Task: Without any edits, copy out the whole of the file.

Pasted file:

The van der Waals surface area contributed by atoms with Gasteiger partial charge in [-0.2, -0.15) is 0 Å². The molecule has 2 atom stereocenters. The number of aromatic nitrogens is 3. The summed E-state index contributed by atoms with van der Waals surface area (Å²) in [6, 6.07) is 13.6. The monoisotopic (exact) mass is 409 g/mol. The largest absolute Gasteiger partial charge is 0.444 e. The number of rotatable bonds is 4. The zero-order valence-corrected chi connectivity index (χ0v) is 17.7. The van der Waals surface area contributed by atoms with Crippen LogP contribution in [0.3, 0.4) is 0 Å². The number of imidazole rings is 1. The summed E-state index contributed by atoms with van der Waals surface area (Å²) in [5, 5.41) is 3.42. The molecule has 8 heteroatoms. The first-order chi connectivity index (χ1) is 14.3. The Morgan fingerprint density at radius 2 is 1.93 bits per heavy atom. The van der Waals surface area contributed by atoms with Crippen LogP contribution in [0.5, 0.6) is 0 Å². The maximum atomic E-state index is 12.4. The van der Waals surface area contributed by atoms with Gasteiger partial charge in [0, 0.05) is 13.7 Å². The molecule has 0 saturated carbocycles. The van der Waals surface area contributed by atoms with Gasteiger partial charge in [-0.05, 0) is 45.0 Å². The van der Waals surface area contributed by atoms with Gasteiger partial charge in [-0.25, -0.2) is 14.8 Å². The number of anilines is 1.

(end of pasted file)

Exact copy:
The van der Waals surface area contributed by atoms with Gasteiger partial charge in [-0.2, -0.15) is 0 Å². The molecule has 2 atom stereocenters. The number of aromatic nitrogens is 3. The summed E-state index contributed by atoms with van der Waals surface area (Å²) in [6, 6.07) is 13.6. The monoisotopic (exact) mass is 409 g/mol. The largest absolute Gasteiger partial charge is 0.444 e. The number of rotatable bonds is 4. The zero-order valence-corrected chi connectivity index (χ0v) is 17.7. The van der Waals surface area contributed by atoms with Crippen LogP contribution in [0.3, 0.4) is 0 Å². The number of imidazole rings is 1. The summed E-state index contributed by atoms with van der Waals surface area (Å²) in [5, 5.41) is 3.42. The molecule has 8 heteroatoms. The first-order chi connectivity index (χ1) is 14.3. The Morgan fingerprint density at radius 2 is 1.93 bits per heavy atom. The van der Waals surface area contributed by atoms with Crippen LogP contribution in [0.5, 0.6) is 0 Å². The maximum atomic E-state index is 12.4. The van der Waals surface area contributed by atoms with Gasteiger partial charge in [0, 0.05) is 13.7 Å². The molecule has 0 saturated carbocycles. The van der Waals surface area contributed by atoms with Gasteiger partial charge in [-0.05, 0) is 45.0 Å². The van der Waals surface area contributed by atoms with Gasteiger partial charge in [-0.25, -0.2) is 14.8 Å². The number of anilines is 1.